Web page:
Haven for healing
By K. VENKATESHWARLU
The Dar-ul-Shifa was a world-class hospital and the country's first with an in-patient treatment facility
Photo: Mohd Yousuf
AFTER INFORMATION technology, biotechnology and pharmaceuticals, Hyderabad is known for its corporate hospitals offering state-of-the-art medicare, a preferred destination even for foreign patients. "Health capital of the country" is how the Chief Minister, N. Chandrababu Naidu, had been marketing the city of late.
Not many may be aware that Hyderabad since medieval times had a legacy of extending the best of healthcare facilities. The city had among its prized possessions, the Dar-ul-Shifa, a world-class hospital and the country's first in-patient treatment facility, four centuries ago. In the late 16th century, it was considered among the three best teaching hospitals in the world, the other two being in Bukhra and Baghdad. If the Qutub Shahis had Dar-ul-Shifa, the Nizams had to their credit Nizamia Tibbi and the Osmania Hospitals.
Located a few yards across the old Municipal Corporation Office in an area named after it, Dar-ul-Shifa, was built in 1595, by Mohammed Quli Qutub Shah just four years after founding the city. The location itself needs a specific mention. It speaks of planning, vision and care taken by the Qutub Shahi rulers in creating the best of amenities for the citizens, though unani medicine was the only system of treatment available at that time.
Woven around the belief that northerly winds had curative powers, the spacious rooms of the double-storied secular structure, built in the Qutub Shahi style of architecture, were constructed on a north - south axis, to tap the breeze blowing across the river, Musi. It may look implausible now, with so many buildings such as the Aza Khana-e-Zehra and the Salar Jung Musem having come up between the hospital and the river.
The scale of the hospital spread over all of 6000 square yards and its symmetrical arched structure standing around a quadrangular courtyard, looks stupendous. In the days when the hospital was functioning , there were numerous gardens around it. The 408-year building is still intact but the rooms, meant for the treatment of patients and for boarding and lodging purposes and the hamams, have been sadly taken over by a plethora of shops selling naan and furniture, others having been converted into workshops, godowns and scrap shops on the ground floor, while a school is being run on the first floor.
This has been done after closing the arches opening into the courtyard, with brick walls. So what you now see from the inside is a mere outline of these arches. Quite unfortunate as the place has immense potential to be promoted as a spot for "health tourism". Where else can one get to see a medieval building where hundreds of patients were treated with specialised care? Leaving encroachments aside, as you step into the vast courtyard through a huge gateway, you are overtaken by the serenity of the place, notwithstanding the incessant drone of the heavy traffic that passes on the abutting road and the gaggle of school children parroting the lines religiously taught by their teachers.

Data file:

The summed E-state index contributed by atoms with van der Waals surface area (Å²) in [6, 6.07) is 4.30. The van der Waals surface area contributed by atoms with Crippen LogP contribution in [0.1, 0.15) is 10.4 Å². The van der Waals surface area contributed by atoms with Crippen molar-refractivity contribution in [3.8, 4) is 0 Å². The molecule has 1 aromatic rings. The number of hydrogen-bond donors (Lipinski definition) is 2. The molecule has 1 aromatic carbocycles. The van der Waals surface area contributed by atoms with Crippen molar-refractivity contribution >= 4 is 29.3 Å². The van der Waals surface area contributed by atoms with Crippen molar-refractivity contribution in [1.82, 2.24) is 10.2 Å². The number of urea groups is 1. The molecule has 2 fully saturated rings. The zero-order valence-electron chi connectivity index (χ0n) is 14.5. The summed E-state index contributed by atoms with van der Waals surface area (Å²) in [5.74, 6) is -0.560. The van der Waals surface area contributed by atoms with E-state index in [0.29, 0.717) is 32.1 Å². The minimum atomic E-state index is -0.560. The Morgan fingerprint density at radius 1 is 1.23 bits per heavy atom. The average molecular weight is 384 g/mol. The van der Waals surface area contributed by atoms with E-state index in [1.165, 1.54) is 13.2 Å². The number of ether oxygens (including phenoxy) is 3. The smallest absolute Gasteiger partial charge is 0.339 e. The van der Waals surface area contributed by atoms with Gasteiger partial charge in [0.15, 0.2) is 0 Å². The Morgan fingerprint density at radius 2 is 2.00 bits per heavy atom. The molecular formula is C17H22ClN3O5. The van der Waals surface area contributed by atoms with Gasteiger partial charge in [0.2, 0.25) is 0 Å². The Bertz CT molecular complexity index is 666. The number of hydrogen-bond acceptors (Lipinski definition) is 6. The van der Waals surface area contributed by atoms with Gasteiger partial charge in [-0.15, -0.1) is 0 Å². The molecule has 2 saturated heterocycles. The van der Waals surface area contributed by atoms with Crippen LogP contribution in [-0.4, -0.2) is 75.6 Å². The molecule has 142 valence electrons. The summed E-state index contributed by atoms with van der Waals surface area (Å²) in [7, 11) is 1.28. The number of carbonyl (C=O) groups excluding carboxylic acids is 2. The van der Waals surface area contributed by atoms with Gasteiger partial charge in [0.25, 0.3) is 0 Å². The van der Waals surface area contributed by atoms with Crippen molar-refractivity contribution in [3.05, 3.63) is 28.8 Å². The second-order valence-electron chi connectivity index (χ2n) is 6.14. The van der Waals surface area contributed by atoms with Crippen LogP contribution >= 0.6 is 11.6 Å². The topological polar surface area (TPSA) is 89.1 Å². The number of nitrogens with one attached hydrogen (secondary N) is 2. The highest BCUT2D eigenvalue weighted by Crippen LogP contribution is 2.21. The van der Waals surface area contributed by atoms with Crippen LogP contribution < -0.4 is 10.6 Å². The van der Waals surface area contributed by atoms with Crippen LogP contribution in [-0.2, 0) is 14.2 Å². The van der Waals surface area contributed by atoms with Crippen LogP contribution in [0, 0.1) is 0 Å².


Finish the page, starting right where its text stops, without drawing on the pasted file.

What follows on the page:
"There is something special about this place. People still have immense faith in its divine and healing powers. They come to circle the Ashur-khana, pay obeisance before the alam and leave. It is also a place for majlis, a congregation to pray for the dead", says Y. Hussain, a regular visitor to the shrine. In his local Hyderabadi lingo he spews venom on present day doctors. "They look more like butchers and tailors, cutting and sewing body parts" and compares them with the wholesome ilm (knowledge) of the hakims of yesteryear.
The Ashur-khana standing in the middle of the courtyard is a later addition built by the VII Nizam , Mir Osman Ali Khan. It houses the famous Alawa-sur-tauq having remnants brought from Karbala, that was believed to have curative powers. The Ashur-khana was shifted from a small and dark corner to the centre of the courtyard on the instructions of the Nizam. The hospital complex, along with the nearby mosque that has glittering, enamelled tiled medallions decorating the three arches, is listed as a Grade 2 religious building , "an ancient hospital of great repute" for preservation.
Books on the history of unani medicine in the city, record that the building had eastern, western and southern wings with twelve double rooms on the ground floor and the same number on the first floor. The northern side had the gateway, in which there were eight double rooms on the ground floor and the same number on the first floor. These chambers were used as "in-patient" wards. The outpatient wards were located adjacent to the northern gate. A staircase leads to the first floor from where convalescent patients could breathe in fresh air and get a full view of the nascent capital, this being the only double storied building in the area at that time.
The hospital was utilised from the Qutubshahi period down to the reign of the first Nizam, Nizam-ul-Mulk. But it was closed down during the time of the II Nizam and it became the headquarters of the Sarf-e-Khas. The armaments were stored here, which were later shifted after the police action in 1948.
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